Weaker Mining Regs Face Tribal Opposition
Mary Annette Pember
"Lake Superior Chippewa are radical environmentalists," declared Michael Wiggins, Jr. , tribal chairman of the Bad River Chippewa. Wiggins is opposed to the proposed 4-mile-long iron mine near the reservation in northern Wisconsin because, he says, it will scar mother Earth.
Gov. Scott Walker and state Republicans who are promoting the mine as an answer to the region's economic slump would do well to heed Wiggins's words.
The current laws governing mining in the state of Wisconsin have their roots in Indian Country. Mining industry journals and think tanks have described Wisconsin-based mining opposition groups as "threats to the global mining industry" and assigned the state the lowest spot on its "Investment Attractiveness Index."
Back in 1976, Exxon Minerals proposed building a zinc-copper mine in northeastern Wisconsin near the Mole Lake Sokaogon Ojibwe Reservation. Referred to as the Crandon Mine (it was near the town of Crandon), the proposal sparked nearly 30 years of unprecedented collaboration among organizations opposed to the mine. The diverse coalition of more than 50 groups included the Sokaogon Ojibwe, Menominee and Forest County Potawatomi tribes, fishing and hunting enthusiasts, conservationists, environmentalists, trade unionists, and rural citizens. Their organizing efforts resulted in a mining moratorium law that requires mining applicants to provide proof that a similar Canadian or U.S. mine has not resulted in significant pollution. In 2003, the Sokaogon Ojibwe and Potawatomi tribes, pooling money from their casino revenues, purchased the land, and the application for a mining permit was formally withdrawn.
At the time Wisconsin State Representative Spencer Black called the Crandon Mine's resolution "not just a victory for the environment-it was a victory for the power of the people over the power of money."
Under the existing state laws, mining applicants must get authorization from the Department of Natural Resources (DNR) and follow a multi-stage process that involves case hearings as well as preparation and public review of an environmental impact statement; this process usually takes more than two years.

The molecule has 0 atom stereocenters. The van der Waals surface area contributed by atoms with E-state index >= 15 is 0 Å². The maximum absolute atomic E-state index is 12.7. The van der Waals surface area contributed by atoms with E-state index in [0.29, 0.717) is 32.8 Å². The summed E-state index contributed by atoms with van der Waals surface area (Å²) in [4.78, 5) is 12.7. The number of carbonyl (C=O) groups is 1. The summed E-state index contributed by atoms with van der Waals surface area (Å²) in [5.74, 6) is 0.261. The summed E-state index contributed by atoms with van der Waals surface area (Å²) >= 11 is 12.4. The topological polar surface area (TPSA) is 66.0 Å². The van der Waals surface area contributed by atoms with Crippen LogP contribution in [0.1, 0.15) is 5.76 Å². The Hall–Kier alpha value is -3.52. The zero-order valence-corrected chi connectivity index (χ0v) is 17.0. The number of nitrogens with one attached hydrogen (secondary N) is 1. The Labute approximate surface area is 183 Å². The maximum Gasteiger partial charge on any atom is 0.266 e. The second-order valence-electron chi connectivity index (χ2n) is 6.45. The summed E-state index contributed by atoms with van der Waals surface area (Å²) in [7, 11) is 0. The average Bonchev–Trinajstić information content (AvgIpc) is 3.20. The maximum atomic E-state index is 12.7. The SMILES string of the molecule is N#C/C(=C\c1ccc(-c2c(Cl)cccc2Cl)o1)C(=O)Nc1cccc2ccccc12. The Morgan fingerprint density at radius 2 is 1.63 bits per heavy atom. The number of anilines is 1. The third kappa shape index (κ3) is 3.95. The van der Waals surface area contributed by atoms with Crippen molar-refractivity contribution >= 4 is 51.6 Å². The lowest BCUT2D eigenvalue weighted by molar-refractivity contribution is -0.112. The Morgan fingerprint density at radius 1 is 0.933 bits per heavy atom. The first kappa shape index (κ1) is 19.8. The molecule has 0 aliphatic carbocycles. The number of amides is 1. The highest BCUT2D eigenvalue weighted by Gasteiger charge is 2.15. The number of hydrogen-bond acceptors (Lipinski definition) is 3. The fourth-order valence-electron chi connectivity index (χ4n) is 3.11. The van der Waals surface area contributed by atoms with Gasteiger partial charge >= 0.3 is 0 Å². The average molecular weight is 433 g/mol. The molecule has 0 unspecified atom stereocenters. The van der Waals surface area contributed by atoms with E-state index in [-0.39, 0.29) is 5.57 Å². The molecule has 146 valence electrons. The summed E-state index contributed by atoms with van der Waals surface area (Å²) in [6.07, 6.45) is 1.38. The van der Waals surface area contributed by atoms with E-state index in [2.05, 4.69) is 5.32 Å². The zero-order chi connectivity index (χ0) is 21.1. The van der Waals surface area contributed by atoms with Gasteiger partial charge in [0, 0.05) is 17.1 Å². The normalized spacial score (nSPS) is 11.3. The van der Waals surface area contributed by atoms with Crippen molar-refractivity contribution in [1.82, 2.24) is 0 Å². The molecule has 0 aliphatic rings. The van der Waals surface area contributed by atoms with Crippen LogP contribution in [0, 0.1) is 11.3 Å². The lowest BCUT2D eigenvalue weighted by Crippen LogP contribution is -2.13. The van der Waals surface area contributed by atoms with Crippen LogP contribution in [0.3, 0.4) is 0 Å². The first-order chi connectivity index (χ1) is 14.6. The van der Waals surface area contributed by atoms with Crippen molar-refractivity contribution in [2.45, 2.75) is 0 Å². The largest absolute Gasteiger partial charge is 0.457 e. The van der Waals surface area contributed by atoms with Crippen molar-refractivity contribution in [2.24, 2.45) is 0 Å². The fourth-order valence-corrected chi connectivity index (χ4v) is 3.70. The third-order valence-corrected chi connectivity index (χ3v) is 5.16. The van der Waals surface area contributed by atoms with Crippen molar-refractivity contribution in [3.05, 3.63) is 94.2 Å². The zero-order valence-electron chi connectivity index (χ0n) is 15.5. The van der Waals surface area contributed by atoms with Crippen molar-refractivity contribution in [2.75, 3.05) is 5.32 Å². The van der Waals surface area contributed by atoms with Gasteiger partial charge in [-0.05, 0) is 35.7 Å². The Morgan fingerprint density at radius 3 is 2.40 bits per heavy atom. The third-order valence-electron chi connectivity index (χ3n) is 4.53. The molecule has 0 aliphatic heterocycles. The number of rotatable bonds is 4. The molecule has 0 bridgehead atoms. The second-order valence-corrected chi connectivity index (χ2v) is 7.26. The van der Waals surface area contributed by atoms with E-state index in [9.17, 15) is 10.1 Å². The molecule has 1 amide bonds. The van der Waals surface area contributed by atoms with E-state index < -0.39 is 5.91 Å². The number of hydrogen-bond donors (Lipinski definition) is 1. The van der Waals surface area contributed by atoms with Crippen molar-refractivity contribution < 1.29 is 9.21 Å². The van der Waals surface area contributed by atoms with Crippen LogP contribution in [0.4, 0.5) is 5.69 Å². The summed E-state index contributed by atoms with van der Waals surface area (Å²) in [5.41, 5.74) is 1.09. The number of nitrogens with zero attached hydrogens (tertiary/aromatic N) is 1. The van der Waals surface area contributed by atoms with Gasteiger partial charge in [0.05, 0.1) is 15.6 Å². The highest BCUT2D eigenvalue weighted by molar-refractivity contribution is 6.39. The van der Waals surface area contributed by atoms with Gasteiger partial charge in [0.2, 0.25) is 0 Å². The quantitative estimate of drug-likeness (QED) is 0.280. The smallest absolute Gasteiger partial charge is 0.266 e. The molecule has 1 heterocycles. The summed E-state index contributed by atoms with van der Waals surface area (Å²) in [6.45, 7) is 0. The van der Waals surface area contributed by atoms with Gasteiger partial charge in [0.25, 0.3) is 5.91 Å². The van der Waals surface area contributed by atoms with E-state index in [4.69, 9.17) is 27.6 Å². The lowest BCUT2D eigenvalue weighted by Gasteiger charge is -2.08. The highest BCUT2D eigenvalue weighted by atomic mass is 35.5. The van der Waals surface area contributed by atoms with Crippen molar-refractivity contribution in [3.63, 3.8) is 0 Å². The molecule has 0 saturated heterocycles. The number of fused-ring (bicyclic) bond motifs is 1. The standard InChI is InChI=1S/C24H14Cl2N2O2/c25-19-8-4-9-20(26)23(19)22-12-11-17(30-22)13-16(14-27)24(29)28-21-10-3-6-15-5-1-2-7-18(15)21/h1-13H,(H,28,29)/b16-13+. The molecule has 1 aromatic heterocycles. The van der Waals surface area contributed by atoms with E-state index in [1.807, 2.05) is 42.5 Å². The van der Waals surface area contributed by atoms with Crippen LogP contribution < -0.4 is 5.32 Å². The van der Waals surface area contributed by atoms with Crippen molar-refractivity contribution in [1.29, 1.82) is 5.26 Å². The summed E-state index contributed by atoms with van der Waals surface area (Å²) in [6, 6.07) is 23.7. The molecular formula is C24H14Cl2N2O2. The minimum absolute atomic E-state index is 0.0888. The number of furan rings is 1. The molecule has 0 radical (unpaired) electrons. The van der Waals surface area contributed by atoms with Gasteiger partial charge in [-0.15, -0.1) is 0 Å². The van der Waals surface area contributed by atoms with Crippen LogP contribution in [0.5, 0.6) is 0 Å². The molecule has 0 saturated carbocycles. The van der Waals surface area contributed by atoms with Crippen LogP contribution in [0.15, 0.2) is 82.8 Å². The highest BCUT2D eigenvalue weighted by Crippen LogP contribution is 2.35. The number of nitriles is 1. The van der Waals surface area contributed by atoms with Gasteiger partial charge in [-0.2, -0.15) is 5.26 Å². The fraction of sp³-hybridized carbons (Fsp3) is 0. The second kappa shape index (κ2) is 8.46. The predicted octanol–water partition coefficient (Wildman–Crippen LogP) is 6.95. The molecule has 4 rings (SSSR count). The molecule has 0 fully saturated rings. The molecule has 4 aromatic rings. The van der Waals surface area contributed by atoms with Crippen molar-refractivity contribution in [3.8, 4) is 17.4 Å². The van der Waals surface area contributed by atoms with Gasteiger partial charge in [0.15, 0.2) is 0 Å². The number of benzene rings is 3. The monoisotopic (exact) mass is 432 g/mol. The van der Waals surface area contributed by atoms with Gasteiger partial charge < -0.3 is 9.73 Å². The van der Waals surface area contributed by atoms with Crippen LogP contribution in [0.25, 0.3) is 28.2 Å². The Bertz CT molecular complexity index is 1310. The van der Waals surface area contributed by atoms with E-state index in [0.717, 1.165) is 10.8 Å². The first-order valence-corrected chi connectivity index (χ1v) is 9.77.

The current effort by state Republicans to change mining laws would fast track the mining review process in general and the Bad River mine in particular.
The proposed bill (AB 426) would set a 360 day deadline for DNR approval and remove DNRís discretion regarding completion of the process. It would eliminate the requirement for the DNR to hold a separate hearing regarding the environmental impact of a ferrous (iron) mining project. While current law does not distinguish between ferrous and non-ferrous mining, AB 426 provides an expedited process for proposed iron mines. AB 426 also eliminates citizen suits as a mechanism for enforcing compliance with permits and laws, has less stringent wetland regulations and reduced time period during which a mine operator is required to show financial responsibility for long term care of mining waste.
The Bad River mine has been proposed by Florida-based mining company Gogebic Taconite (GTAC). As planned, the 4-mile mine would be located in the Bad River Watershed, where several streams and rivers flow en route to Lake Superior. The Bad River also flows through the area and feeds the sloughs that are home to the tribe's wild rice beds.
Tribal sovereignty and treaty rights played a large role in defeating the Crandon mine, and the Bad River Ojibwe may well use these powers in struggles with the GTAC mine. According to tribal attorney Glenn Stoddard, the Ojibwe hold a ìtrump cardî since tribes have the authority to create their own water and air quality standards; last year Bad River received approval from the EPA last year to define these rules.
In the Crandon mine controversy of the 1980s, the U.S. Supreme Court upheld this right after the State of Wisconsin tried to challenge the Mole Lake Ojibwe's water and air standards. The GTAC mine would be located in ceded tribal territory, roughly the northern third of the state where tribes retain rights to hunt, fish and gather, and would be subject to treaty law. Stoddard notes that the treaties pre-date statehood.
As the Bureau of Indian Affairs explains, the sovereignty of Indian tribes is embedded in the U. S. Constitution: Article 1, Section 8, grants authority to Congress and the Executive and Judicial branches to engage in relations with the tribes. In 1942, the Supreme Court found that the U. S. has charged itself with moral obligations of the highest responsibility and trust toward Indian tribes. This trust responsibility is a legally enforceable fiduciary obligation on the part of the U. S. to protect tribal treaty rights.
Mary Annette Pember
WTAQ News Talk Radio pointed out President Obama's 2009 executive order requiring states to consult with tribal governments on matters involving tribes. Bureau of Indian Affairs spokesperson Nedra Darling told Wisconsin Public Radio, "We'd strongly encourage states to live up to this policy on tribal consultation."
The Bureau of Indian Affairs is already looking into Wisconsin's possible violations of treaty rights for not having consulted with tribes before creating the mining legislation currently under state senate consideration.
Time is running out for Wisconsin Republicans to pass new mining regulations. The GOP has only a one-person majority in the state senate, and the legislative session ends on March 15. And if the law passes, Wisconsin's statehouse representatives may be in for the fight of their lives.